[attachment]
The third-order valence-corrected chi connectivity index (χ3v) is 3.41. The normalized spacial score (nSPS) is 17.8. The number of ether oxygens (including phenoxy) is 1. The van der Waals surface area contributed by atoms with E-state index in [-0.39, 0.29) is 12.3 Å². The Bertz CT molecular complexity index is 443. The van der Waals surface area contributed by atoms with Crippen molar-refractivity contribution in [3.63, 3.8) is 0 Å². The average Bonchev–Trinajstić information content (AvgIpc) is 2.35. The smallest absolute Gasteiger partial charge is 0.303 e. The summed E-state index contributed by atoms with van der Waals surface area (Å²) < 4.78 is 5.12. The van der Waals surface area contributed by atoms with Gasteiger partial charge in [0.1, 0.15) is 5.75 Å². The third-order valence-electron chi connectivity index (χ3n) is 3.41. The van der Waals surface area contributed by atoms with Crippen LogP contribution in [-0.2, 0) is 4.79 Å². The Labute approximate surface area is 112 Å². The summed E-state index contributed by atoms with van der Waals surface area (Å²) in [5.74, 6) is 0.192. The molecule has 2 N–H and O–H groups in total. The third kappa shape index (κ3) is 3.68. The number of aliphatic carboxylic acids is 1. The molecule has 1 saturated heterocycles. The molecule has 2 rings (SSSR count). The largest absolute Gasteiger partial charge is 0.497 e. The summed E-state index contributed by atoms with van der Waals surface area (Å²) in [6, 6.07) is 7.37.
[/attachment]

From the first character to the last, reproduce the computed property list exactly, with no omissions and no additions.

The third-order valence-corrected chi connectivity index (χ3v) is 3.41. The normalized spacial score (nSPS) is 17.8. The number of ether oxygens (including phenoxy) is 1. The van der Waals surface area contributed by atoms with E-state index in [-0.39, 0.29) is 12.3 Å². The Bertz CT molecular complexity index is 443. The van der Waals surface area contributed by atoms with Crippen molar-refractivity contribution in [3.63, 3.8) is 0 Å². The average Bonchev–Trinajstić information content (AvgIpc) is 2.35. The smallest absolute Gasteiger partial charge is 0.303 e. The summed E-state index contributed by atoms with van der Waals surface area (Å²) < 4.78 is 5.12. The van der Waals surface area contributed by atoms with Gasteiger partial charge in [0.1, 0.15) is 5.75 Å². The third-order valence-electron chi connectivity index (χ3n) is 3.41. The van der Waals surface area contributed by atoms with Crippen LogP contribution in [-0.2, 0) is 4.79 Å². The Labute approximate surface area is 112 Å². The summed E-state index contributed by atoms with van der Waals surface area (Å²) in [5.74, 6) is 0.192. The molecule has 2 N–H and O–H groups in total. The third kappa shape index (κ3) is 3.68. The number of aliphatic carboxylic acids is 1. The molecule has 1 saturated heterocycles. The molecule has 2 rings (SSSR count). The largest absolute Gasteiger partial charge is 0.497 e. The summed E-state index contributed by atoms with van der Waals surface area (Å²) in [6, 6.07) is 7.37.